Highway right-of-way fences as deer deterrents
Published source details
Falk N.W., Graves H.B. & Bellis E.D. (1978) Highway right-of-way fences as deer deterrents. The Journal of Wildlife Management, 42, 646-650.
Published source details Falk N.W., Graves H.B. & Bellis E.D. (1978) Highway right-of-way fences as deer deterrents. The Journal of Wildlife Management, 42, 646-650.
This study is summarised as evidence for the following.
Install barrier fencing along roadsAction Link
Install barrier fencing along roads
A controlled, before-and-after study in 1975 along a highway through mixed hardwood forest in Pennsylvania, USA (Falk et al. 1978) found that provided, it was in good repair, 2.3-m-high fencing prevented most white-tailed deer Odocoileus virginianus crossing a highway. Significantly fewer deer crossed the fence once it had been repaired (0–6), compared to before (77–84) and once repairs were undone (23–153), and compared to control sections (on which repairs were not carried out) during the same periods (24–247; 111–141; 53–268 crossings respectively). The 2.3-m-high fences ran either side of a four-lane highway, with a top section angled 45° away from the highway. The study site comprised two 0.8-km control sections with a 1.6-km experimental section between. Fence defects included gaps under the fence and lowered or broken top wires. Tracks in snow and sand along the fence both sides of the highway were monitored before repairs, after repairs along the experimental section and after repairs were undone. This cycle was implemented once in both winter and spring 1975 and tracks were surveyed over five days during each period.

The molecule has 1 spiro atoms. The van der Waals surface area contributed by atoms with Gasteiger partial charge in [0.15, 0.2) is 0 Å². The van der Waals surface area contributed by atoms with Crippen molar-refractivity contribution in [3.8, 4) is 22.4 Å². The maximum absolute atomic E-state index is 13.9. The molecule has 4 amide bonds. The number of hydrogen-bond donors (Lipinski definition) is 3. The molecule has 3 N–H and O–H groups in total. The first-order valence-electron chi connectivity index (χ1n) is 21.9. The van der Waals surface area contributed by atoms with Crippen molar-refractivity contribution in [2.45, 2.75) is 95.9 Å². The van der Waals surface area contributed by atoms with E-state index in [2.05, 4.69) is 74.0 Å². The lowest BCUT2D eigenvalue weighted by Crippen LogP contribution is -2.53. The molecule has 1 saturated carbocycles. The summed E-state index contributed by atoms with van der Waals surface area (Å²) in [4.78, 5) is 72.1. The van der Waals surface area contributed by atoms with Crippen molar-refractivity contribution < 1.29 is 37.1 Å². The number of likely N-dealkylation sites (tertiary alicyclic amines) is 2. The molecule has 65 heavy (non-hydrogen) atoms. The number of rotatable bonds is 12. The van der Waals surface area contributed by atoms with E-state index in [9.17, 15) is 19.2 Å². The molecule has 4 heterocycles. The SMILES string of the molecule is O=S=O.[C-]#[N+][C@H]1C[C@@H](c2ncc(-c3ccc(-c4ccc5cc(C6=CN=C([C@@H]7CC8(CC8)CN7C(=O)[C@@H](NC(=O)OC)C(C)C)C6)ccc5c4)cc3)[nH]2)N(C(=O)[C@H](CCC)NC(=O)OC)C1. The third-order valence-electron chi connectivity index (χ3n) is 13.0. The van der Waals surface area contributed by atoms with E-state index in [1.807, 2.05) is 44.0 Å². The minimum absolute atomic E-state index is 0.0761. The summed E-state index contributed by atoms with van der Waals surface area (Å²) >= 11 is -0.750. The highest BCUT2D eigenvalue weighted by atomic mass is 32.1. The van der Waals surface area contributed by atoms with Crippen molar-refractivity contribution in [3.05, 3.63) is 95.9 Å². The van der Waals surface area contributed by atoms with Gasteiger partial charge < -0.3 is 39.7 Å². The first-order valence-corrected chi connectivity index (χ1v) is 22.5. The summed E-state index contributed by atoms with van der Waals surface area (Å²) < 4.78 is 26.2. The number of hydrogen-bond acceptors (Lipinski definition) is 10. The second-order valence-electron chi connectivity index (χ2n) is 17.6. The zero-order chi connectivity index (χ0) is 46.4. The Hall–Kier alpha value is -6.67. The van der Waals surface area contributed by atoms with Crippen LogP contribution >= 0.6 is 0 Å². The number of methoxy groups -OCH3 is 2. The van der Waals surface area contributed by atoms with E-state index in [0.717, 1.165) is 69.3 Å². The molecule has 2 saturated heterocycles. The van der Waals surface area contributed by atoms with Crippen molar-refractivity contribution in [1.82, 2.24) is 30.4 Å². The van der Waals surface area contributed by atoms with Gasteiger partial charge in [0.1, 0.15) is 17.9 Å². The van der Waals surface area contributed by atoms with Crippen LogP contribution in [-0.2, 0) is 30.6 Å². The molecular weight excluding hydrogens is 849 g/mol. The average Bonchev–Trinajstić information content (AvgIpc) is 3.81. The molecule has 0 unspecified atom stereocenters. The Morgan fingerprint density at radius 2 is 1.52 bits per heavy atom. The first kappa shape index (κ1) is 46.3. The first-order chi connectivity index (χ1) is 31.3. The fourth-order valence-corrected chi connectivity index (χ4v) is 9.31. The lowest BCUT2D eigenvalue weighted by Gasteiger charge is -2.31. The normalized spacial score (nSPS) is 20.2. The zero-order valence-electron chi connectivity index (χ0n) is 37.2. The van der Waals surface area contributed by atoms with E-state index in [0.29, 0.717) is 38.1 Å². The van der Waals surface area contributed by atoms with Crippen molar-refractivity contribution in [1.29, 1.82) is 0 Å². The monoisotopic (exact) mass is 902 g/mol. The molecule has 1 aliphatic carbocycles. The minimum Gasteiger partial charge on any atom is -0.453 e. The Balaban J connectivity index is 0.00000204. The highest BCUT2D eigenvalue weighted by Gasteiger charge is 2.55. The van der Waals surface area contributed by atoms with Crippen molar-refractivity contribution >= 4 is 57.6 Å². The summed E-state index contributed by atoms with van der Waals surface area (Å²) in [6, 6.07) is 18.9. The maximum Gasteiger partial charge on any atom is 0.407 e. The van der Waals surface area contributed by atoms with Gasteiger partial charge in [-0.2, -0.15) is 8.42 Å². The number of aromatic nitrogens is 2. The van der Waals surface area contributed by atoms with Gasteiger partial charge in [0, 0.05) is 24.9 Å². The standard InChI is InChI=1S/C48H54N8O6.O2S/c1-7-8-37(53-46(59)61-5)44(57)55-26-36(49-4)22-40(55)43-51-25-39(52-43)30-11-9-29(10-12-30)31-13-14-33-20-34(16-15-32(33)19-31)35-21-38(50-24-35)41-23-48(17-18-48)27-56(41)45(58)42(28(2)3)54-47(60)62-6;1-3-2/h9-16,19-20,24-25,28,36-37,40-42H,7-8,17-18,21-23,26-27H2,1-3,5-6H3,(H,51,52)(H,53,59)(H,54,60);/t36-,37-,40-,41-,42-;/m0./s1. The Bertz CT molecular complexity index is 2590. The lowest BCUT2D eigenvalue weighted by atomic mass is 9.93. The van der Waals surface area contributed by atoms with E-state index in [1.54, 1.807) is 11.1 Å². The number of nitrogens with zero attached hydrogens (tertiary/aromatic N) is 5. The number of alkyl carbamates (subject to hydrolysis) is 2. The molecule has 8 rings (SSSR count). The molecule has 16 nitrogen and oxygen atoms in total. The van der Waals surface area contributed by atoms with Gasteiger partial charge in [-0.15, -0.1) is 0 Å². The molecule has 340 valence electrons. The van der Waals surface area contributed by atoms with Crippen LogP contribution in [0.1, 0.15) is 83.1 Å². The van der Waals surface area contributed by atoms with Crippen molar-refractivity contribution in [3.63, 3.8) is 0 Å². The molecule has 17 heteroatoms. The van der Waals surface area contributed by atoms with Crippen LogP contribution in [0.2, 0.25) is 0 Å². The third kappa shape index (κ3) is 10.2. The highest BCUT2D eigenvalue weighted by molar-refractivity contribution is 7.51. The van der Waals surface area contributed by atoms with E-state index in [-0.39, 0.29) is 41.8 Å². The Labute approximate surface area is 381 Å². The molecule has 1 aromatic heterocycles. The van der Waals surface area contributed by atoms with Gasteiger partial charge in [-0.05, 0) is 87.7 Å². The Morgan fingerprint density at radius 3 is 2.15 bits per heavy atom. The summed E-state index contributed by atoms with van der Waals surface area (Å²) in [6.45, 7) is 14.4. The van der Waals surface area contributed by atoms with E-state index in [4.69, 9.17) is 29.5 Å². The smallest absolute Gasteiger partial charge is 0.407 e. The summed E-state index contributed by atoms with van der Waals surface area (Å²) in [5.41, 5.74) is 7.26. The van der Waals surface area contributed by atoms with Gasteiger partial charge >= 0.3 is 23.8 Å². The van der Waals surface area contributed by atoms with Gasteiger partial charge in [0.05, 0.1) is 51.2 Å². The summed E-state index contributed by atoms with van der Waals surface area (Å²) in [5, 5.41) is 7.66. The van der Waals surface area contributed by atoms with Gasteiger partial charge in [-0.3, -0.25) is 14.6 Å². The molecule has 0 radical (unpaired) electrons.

(Summarised by: Rebecca K. Smith)